Model organisms are non-human life forms that scientists study extensively as a way to gain insight into other organisms — including humans.
Thanks to its small size, short life cycle and low cost, Drosophila melanogaster (fruit fly) has been the ideal model organism studied by generations of biologists. With the help of these tiny organisms, scientists around the world have made some major breakthroughs, such as the discovery of biological rhythm that explains why we experience jet lag.
Gaining insight from one organism and applying it to another is a classic tale in biology. Biologists often ask questions about their lab’s organism of choice based on findings from studies in other common model organisms such as worms and mice.
Picking a model organism as the focus of future research projects can be challenging. For Leung, whose interests focus on the neurobiology of behaviour, the decision led the biochemist to choose fruit flies versus other organisms such as worms, mice and rats.
“Drosophila exhibits complex behaviours like courtship and aggression but [is] much simpler than a mammal,” says Leung.
Narsimha Pujari is a PhD student in Leung’s lab at the University of Saskatchewan (USask) who started as a master’s student working on the molecular structure of a protein implicated in psychiatric diseases in humans. He first learned about fruit flies during his undergraduate program.
“When I took an undergraduate genetics course, there were a lot of physiological processes that were discovered in Drosophila,” says Pujari “[After my master’s degree], I also wanted to work with an animal model badly so I could look at how molecules work inside the cell to affect the physiology of the whole animal.”
Leung and Pujari, along with others in Leung’s lab, study how three-dimensional structures of molecules in the nervous system regulate behaviour. Both areas require very different skill sets. Behaviour research involves careful analysis of hours of video footage, dissections and ﬂuorescent microscopes. Studying molecular structures calls for biochemical and biophysical techniques involving the synchrotron at the university’s Canadian Light Source.
But the two areas go hand in hand, and one without the other would leave missing pieces in the puzzle, explains Pujari.
“When we knock [a protein] down and we see a [different behaviour], that means that protein is involved in regulation of proper wing development, or body size, or how much they eat,” says Pujari.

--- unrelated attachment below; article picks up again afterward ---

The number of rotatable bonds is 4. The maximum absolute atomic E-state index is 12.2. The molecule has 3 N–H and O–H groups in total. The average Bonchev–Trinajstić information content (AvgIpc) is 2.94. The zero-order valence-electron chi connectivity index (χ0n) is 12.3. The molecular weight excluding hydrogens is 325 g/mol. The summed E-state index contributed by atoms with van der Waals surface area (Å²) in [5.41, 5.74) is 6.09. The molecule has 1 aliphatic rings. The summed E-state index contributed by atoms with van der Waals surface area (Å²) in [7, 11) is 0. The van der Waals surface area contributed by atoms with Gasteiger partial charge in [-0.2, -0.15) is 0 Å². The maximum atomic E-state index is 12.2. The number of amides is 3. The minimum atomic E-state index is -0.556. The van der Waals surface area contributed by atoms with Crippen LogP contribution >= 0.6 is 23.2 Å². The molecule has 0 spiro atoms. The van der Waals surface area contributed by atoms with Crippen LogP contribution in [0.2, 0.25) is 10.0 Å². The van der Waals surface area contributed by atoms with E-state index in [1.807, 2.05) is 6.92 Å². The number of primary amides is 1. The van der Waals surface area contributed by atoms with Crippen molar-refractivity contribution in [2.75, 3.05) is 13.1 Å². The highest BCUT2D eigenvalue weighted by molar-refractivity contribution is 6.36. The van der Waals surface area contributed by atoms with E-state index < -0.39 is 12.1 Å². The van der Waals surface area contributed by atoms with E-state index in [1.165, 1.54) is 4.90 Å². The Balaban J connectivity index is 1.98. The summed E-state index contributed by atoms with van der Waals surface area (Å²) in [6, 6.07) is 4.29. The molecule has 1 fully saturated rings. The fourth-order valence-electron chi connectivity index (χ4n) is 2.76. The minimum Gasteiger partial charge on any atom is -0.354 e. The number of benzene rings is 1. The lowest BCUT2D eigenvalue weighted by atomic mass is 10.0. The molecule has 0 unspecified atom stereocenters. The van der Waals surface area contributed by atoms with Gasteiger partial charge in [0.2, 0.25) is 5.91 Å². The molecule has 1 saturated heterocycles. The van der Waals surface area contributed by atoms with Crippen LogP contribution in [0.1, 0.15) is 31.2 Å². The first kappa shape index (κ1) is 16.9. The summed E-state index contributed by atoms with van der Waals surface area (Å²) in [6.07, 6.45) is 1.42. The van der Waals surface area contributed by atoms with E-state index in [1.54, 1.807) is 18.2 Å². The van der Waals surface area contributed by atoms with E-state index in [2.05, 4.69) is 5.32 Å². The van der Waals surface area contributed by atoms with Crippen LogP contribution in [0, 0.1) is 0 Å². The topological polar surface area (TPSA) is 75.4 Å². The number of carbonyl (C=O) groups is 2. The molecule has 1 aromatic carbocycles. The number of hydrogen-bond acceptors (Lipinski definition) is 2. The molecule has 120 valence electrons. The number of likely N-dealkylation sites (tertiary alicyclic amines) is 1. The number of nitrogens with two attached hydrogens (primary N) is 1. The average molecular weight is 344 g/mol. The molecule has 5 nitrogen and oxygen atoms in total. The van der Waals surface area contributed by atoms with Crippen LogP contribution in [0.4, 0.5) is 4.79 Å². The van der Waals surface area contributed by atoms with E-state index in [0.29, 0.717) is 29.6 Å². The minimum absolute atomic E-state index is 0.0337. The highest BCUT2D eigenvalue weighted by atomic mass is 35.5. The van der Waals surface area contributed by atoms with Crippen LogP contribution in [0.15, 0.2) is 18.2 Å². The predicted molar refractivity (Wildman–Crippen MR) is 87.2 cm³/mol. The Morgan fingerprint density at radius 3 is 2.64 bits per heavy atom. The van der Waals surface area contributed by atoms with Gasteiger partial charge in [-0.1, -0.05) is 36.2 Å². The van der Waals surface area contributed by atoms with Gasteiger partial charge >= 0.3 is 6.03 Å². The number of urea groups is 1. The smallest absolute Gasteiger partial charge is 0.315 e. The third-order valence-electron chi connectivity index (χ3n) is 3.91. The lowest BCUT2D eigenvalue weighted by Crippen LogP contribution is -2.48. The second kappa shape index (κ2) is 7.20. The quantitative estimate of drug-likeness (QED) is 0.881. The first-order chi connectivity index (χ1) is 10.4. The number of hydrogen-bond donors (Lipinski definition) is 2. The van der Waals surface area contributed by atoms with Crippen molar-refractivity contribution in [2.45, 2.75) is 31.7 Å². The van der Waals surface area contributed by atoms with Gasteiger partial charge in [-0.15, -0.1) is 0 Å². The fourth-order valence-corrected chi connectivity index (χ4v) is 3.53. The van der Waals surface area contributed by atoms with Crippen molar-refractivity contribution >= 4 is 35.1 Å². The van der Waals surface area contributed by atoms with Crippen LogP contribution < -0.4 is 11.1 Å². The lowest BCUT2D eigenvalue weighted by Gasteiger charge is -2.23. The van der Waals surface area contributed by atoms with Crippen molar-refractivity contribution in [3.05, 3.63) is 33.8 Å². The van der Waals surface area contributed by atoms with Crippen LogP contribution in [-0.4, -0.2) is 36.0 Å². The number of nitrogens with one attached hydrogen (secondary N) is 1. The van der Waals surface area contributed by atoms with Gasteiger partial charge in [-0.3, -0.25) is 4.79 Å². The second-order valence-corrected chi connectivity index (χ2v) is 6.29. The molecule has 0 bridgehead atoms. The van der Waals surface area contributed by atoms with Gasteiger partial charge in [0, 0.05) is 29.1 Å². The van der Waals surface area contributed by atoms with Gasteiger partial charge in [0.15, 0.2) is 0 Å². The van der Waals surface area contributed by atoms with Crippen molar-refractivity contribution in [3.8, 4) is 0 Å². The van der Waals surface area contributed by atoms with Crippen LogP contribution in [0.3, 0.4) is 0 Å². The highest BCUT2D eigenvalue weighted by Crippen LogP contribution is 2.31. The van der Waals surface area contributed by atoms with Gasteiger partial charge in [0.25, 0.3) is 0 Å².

“A protein is made of thousands of atoms — you have to understand at an atomic level to understand how the protein works within the whole nervous system that regulates a behaviour.”
The research all leads back to one goal: the brain — the “final frontier” since researchers are still searching for more knowledge about this critical organ.
“There is not much known about how the brain works and how neural circuits control behaviour,” says Leung, whose research team is focusing on the functions of a group of neurons away from the brain.
“Eventually we will want to look for upstream neurons that are connected to them — that would be the most interesting. The neurons that we have discovered receive signals from the environment – like a keyboard of a computer. Finding upstream neurons is like finding the CPU (central processing unit) of the ‘computer,’” says Leung.
The different behaviours observed by Leung’s team will give clues to where they connect in the brain and what nerves are regulating those behaviours.
Discovering what nerves control what behaviours in fruit ﬂies will allow Leung’s research team to pass the research narrative to another lab that studies more complex model organisms — such as mice or rats — for the basis of their research studies.
And eventually, scientists will have enough hints to piece together the link between certain nerves and behaviours in humans — the most complicated but intriguing model of them all.
Vanessa Browne is a fourth-year biology student in the University of Saskatchewan’s College of Arts and Sciences who worked as a summer research student in 2021. Her story is part of a series of articles written by WCVM summer research students.